Okay, I'm way behind on book reviews. Here's another one from a few weeks ago:
I do not like horror: books or movies. However, I'd been hearing a lot about I Am Not a Serial Killer by Dan Wells, plus it was one of the speculative fiction nominees for a Whitney award. I decided to bite the bullet and give it a try. I usually don't do well with horror. When I was a kid, I couldn't even handle 'Leave it to Beaver' because I just knew Beav would do something stupid. I would scream at the TV, "Don't do it Beav!" But Beav would do it anyway. So, if that stresses me out, horror things do it even more.
I didn't think of counting up violence and gore incidents until I was halfway through, but Serial Killer did have some gory stuff in it. I'd guess that I would rate it around 150 for violence and gore. Maybe another 10 to 15 for language, since there was some minor swearing in it. Other than that, it was pretty clean (no sex or drugs). It does go into some detail on how to do an embalming, which made me a little squeamish. What bothered me the most were a couple of scenes where the main character, John Cleaver, wrestled with the temptation of doing violence to someone.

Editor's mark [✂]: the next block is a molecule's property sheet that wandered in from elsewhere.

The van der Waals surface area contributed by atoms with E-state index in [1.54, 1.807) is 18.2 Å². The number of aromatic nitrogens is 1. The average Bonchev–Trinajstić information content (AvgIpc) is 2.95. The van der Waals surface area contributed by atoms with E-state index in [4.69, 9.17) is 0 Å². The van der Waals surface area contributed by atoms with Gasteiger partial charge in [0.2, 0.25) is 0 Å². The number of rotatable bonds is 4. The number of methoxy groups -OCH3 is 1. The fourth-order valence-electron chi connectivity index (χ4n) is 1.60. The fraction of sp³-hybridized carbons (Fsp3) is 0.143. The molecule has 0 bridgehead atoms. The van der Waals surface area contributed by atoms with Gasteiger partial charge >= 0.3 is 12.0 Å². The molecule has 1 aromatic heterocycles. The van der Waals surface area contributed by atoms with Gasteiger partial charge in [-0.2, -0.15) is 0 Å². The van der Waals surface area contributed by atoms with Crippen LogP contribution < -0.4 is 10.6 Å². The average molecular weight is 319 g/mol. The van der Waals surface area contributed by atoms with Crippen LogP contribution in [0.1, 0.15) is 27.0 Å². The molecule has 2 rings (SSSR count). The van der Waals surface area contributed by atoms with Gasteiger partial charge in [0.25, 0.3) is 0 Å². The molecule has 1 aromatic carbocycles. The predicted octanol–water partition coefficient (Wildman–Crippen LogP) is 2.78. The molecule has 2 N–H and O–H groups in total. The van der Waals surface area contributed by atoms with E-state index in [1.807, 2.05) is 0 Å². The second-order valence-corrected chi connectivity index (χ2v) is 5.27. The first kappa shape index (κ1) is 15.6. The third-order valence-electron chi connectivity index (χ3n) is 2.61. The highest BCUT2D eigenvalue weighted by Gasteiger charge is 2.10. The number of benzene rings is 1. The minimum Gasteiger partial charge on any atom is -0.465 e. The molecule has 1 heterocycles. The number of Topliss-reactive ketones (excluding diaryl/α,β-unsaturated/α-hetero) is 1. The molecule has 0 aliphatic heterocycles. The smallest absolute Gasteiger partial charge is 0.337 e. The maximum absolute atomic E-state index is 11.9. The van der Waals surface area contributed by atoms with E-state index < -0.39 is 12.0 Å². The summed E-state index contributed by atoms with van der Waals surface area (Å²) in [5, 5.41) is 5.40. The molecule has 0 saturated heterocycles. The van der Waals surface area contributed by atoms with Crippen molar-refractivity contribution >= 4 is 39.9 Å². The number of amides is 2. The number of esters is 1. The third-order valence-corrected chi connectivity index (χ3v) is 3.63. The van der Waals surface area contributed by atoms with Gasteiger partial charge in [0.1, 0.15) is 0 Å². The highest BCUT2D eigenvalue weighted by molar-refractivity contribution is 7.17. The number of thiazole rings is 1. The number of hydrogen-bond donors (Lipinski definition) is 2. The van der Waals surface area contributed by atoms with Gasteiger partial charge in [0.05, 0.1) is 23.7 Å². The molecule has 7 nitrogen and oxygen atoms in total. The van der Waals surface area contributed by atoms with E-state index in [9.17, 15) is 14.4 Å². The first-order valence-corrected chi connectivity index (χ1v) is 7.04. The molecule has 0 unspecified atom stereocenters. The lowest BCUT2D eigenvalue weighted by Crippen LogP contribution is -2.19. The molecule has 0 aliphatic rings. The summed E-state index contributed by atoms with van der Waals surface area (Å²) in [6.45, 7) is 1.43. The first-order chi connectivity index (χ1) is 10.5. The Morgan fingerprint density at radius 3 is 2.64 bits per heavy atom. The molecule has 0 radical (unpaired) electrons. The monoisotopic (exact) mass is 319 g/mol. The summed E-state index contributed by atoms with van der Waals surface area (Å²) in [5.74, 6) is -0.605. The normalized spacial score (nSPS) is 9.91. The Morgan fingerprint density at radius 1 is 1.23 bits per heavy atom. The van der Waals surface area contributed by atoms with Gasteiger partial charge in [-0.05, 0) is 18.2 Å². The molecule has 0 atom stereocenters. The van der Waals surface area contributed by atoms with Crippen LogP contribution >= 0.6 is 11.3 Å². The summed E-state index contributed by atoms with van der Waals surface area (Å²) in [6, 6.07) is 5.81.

That said, I had a hard time putting this book down. It was very well written. There was an outer struggle of John versus what he first thinks is a serial killer but later finds out is a demon. In the process of his investigation, though, an inner struggle emerges between him and what he calls 'Mr. Monster'. John fears that he may be turning into a serial killer himself and struggles with temptations of violence. These conflicts kept the book moving forward and my interest piqued.
My recommendation? It's a great read, but if you don't like gory scenes and psychological struggles, it probably isn't for you. If you like action, mystery, or a good old fashioned 'David versus Goliath' story, then you'll like it. I wouldn't recommend it for younger teens, but for older teens and up, as long as they know what they are getting into, it will be fine. Unless they stress out while watching 'Leave it to Beaver', then they might want to reconsider.